"One Democrat who confronted Alexander at a congressional hearing last month accused the NSA of crossing a line by collecting the cellphone records of millions of Americans.

'What authorization gave you the grounds for acquiring my cellphone data?' demanded Sen. Jeff Merkley (D-Ore.), waving his mobile phone at the four-star general."

I know this is not as exciting to some media figures as Snowden's asylum drama or his speculated personality traits. But that the NSA is collecting all forms of electronic communications between Americans as well as people around the world - and, as I've said many times, thereby attempting by definition to destroy any remnants of privacy both in the US and globally - is as serious of a story as it gets, particularly given that it's all being done in secret.
July 13, 2013

What Greenwald said vs Reuters summary of what he said:

Reuters (which cherry picked two sentences from two paragraphs thus removing the context for those two sentences) :

"Snowden has enough information to cause harm to the U.S. government in a single minute than any other person has ever had," Greenwald said in an interview with the Argentinean paper La Nacion. "The U.S. government should be on its knees every day begging that nothing happen to Snowden, because if something does happen to him, all the information will be revealed and it could be its worst nightmare."

Greenwald's interview (I bolded the parts of Greenwald's replies that Reuters cut out)
(via Google translate)

- Beyond the revelations about the spying system performance in general, what extra information has Snowden?

-Snowden has enough information to cause more damage to the U.S. government in a minute alone than anyone else has ever had in the history of the United States. But that's not his goal. Its objective is to expose software that people around the world use without knowing what they are exposing themselves without consciously agreeing to surrender their rights to privacy. It has a huge number of documents that would be very harmful to the U.S. government if they were made public.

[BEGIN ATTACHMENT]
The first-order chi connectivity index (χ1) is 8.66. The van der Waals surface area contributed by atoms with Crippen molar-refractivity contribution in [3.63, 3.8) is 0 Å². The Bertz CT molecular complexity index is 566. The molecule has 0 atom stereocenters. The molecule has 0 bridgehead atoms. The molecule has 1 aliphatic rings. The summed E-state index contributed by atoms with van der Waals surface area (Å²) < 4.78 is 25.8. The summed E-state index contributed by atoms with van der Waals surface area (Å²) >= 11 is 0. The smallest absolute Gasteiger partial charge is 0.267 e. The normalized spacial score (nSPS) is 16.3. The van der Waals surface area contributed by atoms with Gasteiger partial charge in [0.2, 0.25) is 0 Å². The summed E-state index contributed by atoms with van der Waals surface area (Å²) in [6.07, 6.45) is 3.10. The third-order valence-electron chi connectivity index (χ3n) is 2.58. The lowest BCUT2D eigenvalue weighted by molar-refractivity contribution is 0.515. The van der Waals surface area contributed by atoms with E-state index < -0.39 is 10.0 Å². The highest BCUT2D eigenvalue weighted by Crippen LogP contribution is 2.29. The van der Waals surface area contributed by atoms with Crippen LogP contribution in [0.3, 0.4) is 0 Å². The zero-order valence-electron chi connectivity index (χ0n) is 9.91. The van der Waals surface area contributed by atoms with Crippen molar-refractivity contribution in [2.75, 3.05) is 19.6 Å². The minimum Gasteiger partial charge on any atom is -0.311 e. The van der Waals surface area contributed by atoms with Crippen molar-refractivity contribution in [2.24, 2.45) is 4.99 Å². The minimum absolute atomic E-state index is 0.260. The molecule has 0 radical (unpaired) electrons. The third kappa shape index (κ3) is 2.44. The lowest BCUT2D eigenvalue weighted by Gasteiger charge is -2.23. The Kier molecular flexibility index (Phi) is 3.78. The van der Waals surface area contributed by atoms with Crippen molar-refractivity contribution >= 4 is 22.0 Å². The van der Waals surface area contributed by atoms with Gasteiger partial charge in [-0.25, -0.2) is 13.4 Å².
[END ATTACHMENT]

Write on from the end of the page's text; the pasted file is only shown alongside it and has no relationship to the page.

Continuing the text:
- Are you afraid that someone will try to kill him?

It's a possibility, although I do not bring many benefits to anyone at this point. Already distributed thousands of documents and made sure that several people around the world have their entire file. If something were to happen, those documents would be made public. This is your insurance policy.
The U.S. government should be on your knees every day praying that nothing happens to Snowden, because if something happens, all information will be revealed and that would be their worst nightmare.


June 27, 2013

Latest Glenn Greenwald Scoop Vindicates NSA Whistleblowers


NSA Leak Vindicates AT&T Whistleblower
Today’s revelations that the National Security Agency collected bulk data on the email traffic of millions of Americans provides startling evidence for the first time to support a whistleblower’s longstanding claims that AT&T was forwarding global internet traffic to the government from secret rooms inside its offices.

The collection program, which lasted from 2001 to 2011, involved email metadata — the “enveloped” information for email that reveals the sender’s address and recipient, as well as IP addresses and websites visited, the Guardian newspaper reported today.